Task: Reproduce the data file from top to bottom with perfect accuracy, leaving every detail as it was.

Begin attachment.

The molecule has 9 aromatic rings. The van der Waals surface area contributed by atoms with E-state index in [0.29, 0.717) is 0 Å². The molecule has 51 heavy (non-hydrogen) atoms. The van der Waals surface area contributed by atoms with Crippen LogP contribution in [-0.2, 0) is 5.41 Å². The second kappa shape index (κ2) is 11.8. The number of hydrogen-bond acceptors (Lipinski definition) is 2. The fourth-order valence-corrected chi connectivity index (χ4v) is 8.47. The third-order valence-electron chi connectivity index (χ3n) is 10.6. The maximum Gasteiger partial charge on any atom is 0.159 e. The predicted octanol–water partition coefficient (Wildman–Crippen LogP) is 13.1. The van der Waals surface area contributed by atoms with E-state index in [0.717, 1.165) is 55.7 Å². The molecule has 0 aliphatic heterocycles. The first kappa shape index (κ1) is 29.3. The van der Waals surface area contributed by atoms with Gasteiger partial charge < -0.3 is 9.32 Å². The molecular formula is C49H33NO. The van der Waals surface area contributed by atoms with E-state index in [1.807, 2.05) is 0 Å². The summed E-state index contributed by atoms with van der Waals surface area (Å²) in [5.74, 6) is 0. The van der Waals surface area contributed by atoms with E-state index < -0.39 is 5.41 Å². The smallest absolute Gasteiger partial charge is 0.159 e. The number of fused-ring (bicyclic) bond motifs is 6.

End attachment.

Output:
The molecule has 9 aromatic rings. The van der Waals surface area contributed by atoms with E-state index in [0.29, 0.717) is 0 Å². The molecule has 51 heavy (non-hydrogen) atoms. The van der Waals surface area contributed by atoms with Crippen LogP contribution in [-0.2, 0) is 5.41 Å². The second kappa shape index (κ2) is 11.8. The number of hydrogen-bond acceptors (Lipinski definition) is 2. The fourth-order valence-corrected chi connectivity index (χ4v) is 8.47. The third-order valence-electron chi connectivity index (χ3n) is 10.6. The maximum Gasteiger partial charge on any atom is 0.159 e. The predicted octanol–water partition coefficient (Wildman–Crippen LogP) is 13.1. The van der Waals surface area contributed by atoms with E-state index in [0.717, 1.165) is 55.7 Å². The molecule has 0 aliphatic heterocycles. The first kappa shape index (κ1) is 29.3. The van der Waals surface area contributed by atoms with Gasteiger partial charge < -0.3 is 9.32 Å². The molecular formula is C49H33NO. The van der Waals surface area contributed by atoms with E-state index in [1.807, 2.05) is 0 Å². The summed E-state index contributed by atoms with van der Waals surface area (Å²) in [5.74, 6) is 0. The van der Waals surface area contributed by atoms with E-state index < -0.39 is 5.41 Å². The smallest absolute Gasteiger partial charge is 0.159 e. The number of fused-ring (bicyclic) bond motifs is 6.